Being prepared for disasters starts with learning from the past

‘Unprecedented’ monsoon rains leave 14 people dead in western India Image: Indian schoolchildren walk through a flooded road during heavy rain in Kolkata on September 25, 2019. Full story:


When a hurricane strikes, diseases know no borders

It is critical to enhance the public health emergency preparedness of the Caribbean, a region that is vulnerable to natural disasters and disease outbreaks. Hurricanes conjure up images of strong high-speed winds, non-stop torrential rain and intense flooding that can cause immediate destruction. There is, however, a silent threat that lurks behind these natural hazards: the risk of disease transmission — made all the worse when the storm hits health services hard.

Hurricanes can increase exposure to infectious diseases due to the flooded areas they leave in their wake, and in which mosquitoes like to breed. Climate change is expected to lead to rising temperatures, changes in rainfall patterns, and an amplification of extreme weather events with implications for increasing the incidence of water-borne and vector-borne diseases. On top of this, severe weather events may result in damage to health facilities, making it harder to care for people in need and to manage the increased flow of patients…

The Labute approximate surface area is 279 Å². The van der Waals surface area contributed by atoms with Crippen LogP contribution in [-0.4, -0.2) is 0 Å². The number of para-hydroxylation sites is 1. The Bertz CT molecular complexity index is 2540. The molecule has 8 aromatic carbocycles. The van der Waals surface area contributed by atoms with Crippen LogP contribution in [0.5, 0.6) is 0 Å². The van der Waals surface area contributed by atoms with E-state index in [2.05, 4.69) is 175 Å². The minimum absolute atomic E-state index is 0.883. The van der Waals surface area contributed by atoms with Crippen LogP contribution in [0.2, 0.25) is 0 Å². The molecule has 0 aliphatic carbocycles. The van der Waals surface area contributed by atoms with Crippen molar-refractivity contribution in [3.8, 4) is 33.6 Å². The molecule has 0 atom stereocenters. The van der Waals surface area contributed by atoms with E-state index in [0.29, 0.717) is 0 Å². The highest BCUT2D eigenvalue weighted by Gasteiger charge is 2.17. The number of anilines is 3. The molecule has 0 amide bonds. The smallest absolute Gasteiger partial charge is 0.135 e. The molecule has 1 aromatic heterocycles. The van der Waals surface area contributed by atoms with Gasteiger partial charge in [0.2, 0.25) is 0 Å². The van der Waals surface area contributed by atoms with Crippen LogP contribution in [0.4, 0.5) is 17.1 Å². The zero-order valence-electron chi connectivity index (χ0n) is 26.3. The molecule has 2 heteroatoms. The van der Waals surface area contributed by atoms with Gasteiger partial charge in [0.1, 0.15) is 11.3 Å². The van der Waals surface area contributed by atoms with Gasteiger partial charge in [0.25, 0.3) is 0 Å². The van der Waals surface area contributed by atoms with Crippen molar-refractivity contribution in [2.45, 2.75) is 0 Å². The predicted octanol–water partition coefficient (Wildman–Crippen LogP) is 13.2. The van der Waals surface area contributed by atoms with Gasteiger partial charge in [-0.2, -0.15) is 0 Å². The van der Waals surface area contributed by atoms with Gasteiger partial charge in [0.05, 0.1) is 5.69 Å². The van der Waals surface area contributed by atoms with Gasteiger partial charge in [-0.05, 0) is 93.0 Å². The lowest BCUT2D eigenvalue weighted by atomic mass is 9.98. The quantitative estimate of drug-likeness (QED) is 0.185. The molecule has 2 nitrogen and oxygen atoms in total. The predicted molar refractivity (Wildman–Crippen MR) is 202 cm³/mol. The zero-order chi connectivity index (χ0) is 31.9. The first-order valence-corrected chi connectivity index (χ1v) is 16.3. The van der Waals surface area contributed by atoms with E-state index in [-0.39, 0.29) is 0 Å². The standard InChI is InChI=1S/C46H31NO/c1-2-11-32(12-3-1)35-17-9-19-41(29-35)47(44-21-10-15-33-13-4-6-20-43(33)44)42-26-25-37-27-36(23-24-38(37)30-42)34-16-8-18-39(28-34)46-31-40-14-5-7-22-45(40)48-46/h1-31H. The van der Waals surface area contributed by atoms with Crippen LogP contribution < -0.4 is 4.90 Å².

Being prepared for disasters starts with learning from the past

The tsunami was one for the history books. A 9.1 magnitude earthquake had struck off the northern tip of Sumatra in Indonesia. Waves traveled across the Indian Ocean at more than 500 mph and hit 14 countries, including Thailand. On the shores of Phuket, locals and tourists alike followed the water outward as it receded, not knowing what was to come next.

When the water came back toward them, it was too late. On that day after Christmas in 2004, more than 5,000 people were killed in Thailand alone.

It is this type of destruction that Erik Johnson and Gisele Ragusa of the USC Viterbi School of Engineering, along with Richard Christenson of the University of Connecticut, are exploring as part of their Pacific Rim Earthquake Engineering Mitigation Protective Technologies International Virtual Environment (PREEMPTIVE) projects. The PREEMPTIVE Advanced Studies Institute (ASI), sponsored by the National Science Foundation, integrates virtual learning, cross-cultural exchange and detailed seminars with practical, onsite experience…

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